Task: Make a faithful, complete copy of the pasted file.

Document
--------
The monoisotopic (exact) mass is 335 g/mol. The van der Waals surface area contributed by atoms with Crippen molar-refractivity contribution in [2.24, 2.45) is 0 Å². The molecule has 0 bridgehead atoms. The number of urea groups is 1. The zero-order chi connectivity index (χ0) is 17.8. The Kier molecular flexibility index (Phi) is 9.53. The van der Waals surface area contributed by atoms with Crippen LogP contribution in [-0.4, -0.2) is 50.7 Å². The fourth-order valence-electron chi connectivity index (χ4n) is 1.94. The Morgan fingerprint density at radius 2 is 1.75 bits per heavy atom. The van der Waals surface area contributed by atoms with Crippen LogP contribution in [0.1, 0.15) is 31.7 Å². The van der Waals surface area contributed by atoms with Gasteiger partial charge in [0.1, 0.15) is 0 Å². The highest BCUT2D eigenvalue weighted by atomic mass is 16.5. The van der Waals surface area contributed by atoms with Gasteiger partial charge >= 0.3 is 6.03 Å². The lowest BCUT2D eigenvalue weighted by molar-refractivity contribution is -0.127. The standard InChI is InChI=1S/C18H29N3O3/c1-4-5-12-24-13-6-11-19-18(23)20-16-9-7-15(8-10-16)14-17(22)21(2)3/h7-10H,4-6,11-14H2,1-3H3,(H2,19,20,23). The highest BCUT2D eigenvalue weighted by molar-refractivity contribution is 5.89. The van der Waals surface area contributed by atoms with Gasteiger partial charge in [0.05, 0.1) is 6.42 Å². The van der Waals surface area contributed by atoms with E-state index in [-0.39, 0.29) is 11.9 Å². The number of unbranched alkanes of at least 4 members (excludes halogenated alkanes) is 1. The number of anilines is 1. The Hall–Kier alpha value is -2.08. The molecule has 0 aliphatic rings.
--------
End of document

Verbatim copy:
The monoisotopic (exact) mass is 335 g/mol. The van der Waals surface area contributed by atoms with Crippen molar-refractivity contribution in [2.24, 2.45) is 0 Å². The molecule has 0 bridgehead atoms. The number of urea groups is 1. The zero-order chi connectivity index (χ0) is 17.8. The Kier molecular flexibility index (Phi) is 9.53. The van der Waals surface area contributed by atoms with Crippen LogP contribution in [-0.4, -0.2) is 50.7 Å². The fourth-order valence-electron chi connectivity index (χ4n) is 1.94. The Morgan fingerprint density at radius 2 is 1.75 bits per heavy atom. The van der Waals surface area contributed by atoms with Crippen LogP contribution in [0.1, 0.15) is 31.7 Å². The van der Waals surface area contributed by atoms with Gasteiger partial charge in [0.1, 0.15) is 0 Å². The highest BCUT2D eigenvalue weighted by atomic mass is 16.5. The van der Waals surface area contributed by atoms with Gasteiger partial charge >= 0.3 is 6.03 Å². The lowest BCUT2D eigenvalue weighted by molar-refractivity contribution is -0.127. The standard InChI is InChI=1S/C18H29N3O3/c1-4-5-12-24-13-6-11-19-18(23)20-16-9-7-15(8-10-16)14-17(22)21(2)3/h7-10H,4-6,11-14H2,1-3H3,(H2,19,20,23). The highest BCUT2D eigenvalue weighted by molar-refractivity contribution is 5.89. The van der Waals surface area contributed by atoms with Gasteiger partial charge in [0.05, 0.1) is 6.42 Å². The van der Waals surface area contributed by atoms with E-state index in [-0.39, 0.29) is 11.9 Å². The number of unbranched alkanes of at least 4 members (excludes halogenated alkanes) is 1. The number of anilines is 1. The Hall–Kier alpha value is -2.08. The molecule has 0 aliphatic rings.